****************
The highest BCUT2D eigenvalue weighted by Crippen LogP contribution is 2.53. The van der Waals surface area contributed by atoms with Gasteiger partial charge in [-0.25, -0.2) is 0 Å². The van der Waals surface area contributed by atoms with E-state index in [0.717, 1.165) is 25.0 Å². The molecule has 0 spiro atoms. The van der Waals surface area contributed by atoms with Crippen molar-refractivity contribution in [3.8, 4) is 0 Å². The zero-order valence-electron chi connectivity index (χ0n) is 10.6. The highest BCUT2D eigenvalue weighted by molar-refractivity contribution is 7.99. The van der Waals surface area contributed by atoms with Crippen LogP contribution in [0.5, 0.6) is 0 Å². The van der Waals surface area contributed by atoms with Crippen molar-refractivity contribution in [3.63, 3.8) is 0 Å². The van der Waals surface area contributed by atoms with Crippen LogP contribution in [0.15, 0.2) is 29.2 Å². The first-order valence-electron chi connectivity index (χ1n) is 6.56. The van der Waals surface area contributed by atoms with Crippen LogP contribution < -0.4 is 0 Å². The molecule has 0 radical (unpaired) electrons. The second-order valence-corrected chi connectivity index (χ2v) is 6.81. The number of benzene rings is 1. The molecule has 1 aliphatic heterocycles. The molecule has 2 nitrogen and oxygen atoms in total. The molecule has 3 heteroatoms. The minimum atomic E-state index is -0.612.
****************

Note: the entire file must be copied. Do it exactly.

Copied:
The highest BCUT2D eigenvalue weighted by Crippen LogP contribution is 2.53. The van der Waals surface area contributed by atoms with Gasteiger partial charge in [-0.25, -0.2) is 0 Å². The van der Waals surface area contributed by atoms with E-state index in [0.717, 1.165) is 25.0 Å². The molecule has 0 spiro atoms. The van der Waals surface area contributed by atoms with Crippen molar-refractivity contribution in [3.8, 4) is 0 Å². The zero-order valence-electron chi connectivity index (χ0n) is 10.6. The highest BCUT2D eigenvalue weighted by molar-refractivity contribution is 7.99. The van der Waals surface area contributed by atoms with Crippen LogP contribution in [0.5, 0.6) is 0 Å². The van der Waals surface area contributed by atoms with Crippen molar-refractivity contribution in [3.63, 3.8) is 0 Å². The van der Waals surface area contributed by atoms with Crippen LogP contribution in [0.15, 0.2) is 29.2 Å². The first-order valence-electron chi connectivity index (χ1n) is 6.56. The van der Waals surface area contributed by atoms with Crippen LogP contribution < -0.4 is 0 Å². The molecule has 0 radical (unpaired) electrons. The second-order valence-corrected chi connectivity index (χ2v) is 6.81. The number of benzene rings is 1. The molecule has 1 aliphatic heterocycles. The molecule has 2 nitrogen and oxygen atoms in total. The molecule has 3 heteroatoms. The minimum atomic E-state index is -0.612.